The 'Safe Harbor' Statute: Two Perspectives

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Safe Harbor? Who Needs It?
By depending heavily on a questionable interpretation of the federal "safe harbor" rule — the basis for the December 12 and 18 deadlines we've heard so much about — the majority Justices (Rehnquist, Kennedy, O'Connor, Scalia and Thomas) took a risky route to their ruling.

The recount ordered by the Florida Supreme Court is unconstitutional, the majority argued, because it addressed only "undervotes," (votes not counted by the machine) and not "overvotes" (those infamous double-punched Palm Beach ballots, among others), thus violating the Equal Protection clause guaranteeing the uniform treatment of all votes cast in an election. And let's not forget that the standards for recounting differed from county to county. Furthermore, Rehnquist et al. opined, any constitutional recount would require a drastic overhaul of existing standards — not to mention a time frame allowing for judicial review and legal challenges. Such "serious work" could never be undertaken and completed before the cutoff date for elector selection, the Court added, because, hey, what do you know? That date is today!

This is where the majority made a serious mistake — a failing the remaining four Justices (Souter, Breyer, Stevens and, most notably, Ginsburg) lambasted in their dissents. The majority chose December 12 arbitrarily, bypassing the more equitable date of December 18 for no reason other than to cut Al Gore's legal options short. As Justice Ginsburg wrote in her opinion, "The December 12 'deadline' for bringing Florida's electoral votes into safe harbor lacks the significance the Court assigns it. Were that date to pass, Florida would still be entitled to deliver electoral votes Congress must count unless both Houses find that the votes 'had not been... regularly given.' The statute identifies other significant dates, specifying December 18 as 'the date electors shall meet and give their votes' and specifying 'the fourth Wednesday in December' — this year, December 27 — as the date on which Congress, if it has not received a State's electoral votes, shall request the state secretary of state to send a certified return immediately. But none of these dates has ultimate significance in light of Congress' detailed provisions for determining, on 'the sixth day of January,' the validity of electoral votes."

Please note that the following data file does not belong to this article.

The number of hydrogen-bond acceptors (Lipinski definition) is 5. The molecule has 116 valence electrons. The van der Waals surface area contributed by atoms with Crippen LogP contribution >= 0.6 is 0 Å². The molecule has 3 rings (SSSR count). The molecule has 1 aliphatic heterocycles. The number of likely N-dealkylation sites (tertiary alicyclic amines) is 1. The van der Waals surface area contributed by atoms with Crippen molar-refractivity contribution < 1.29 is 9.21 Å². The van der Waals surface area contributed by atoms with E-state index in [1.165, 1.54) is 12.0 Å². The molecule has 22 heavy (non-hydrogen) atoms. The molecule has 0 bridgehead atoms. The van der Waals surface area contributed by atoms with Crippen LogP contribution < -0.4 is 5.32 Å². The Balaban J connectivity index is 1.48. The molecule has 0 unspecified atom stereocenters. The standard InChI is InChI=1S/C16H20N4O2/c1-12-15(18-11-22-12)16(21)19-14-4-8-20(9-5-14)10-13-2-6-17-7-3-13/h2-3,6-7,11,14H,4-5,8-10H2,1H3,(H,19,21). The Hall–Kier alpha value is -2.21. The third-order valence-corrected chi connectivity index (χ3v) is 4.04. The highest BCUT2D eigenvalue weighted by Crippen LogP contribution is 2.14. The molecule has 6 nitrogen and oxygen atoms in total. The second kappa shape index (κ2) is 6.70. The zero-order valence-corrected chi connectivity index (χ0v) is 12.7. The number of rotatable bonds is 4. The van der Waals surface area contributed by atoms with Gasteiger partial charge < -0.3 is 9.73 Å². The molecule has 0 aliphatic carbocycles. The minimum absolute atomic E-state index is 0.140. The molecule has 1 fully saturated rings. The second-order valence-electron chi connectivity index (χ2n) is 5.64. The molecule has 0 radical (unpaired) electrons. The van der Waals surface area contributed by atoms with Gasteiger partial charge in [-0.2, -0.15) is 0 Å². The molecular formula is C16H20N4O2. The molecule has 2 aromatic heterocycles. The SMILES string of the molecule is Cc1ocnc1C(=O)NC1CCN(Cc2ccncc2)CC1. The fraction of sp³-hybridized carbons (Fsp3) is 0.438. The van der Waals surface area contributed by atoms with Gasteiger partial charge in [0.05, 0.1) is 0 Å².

Ginsburg argues convincingly for considering the so-called "deadline" in light of the ultimate goal of the election: equal protection. If votes are disregarded because the U.S. Supreme Court itself stopped the recount and declared an artificial deadline (December 12), isn't that equally unconstitutional as counting undervotes without a uniform standard?

The decision to attach such weight to the December 12 deadline was based on thoroughly specious legal reasoning — so specious that it has led some to declare the decision political in nature. The Supreme Court should never have opened itself up to such accusations; if the majority wanted to guarantee the end of the Florida recount, they ought to have structured their argument around a convincing legal precedent — rather than depending on such a transparent and frail political maneuver and then trying to disguise it as a matter of law.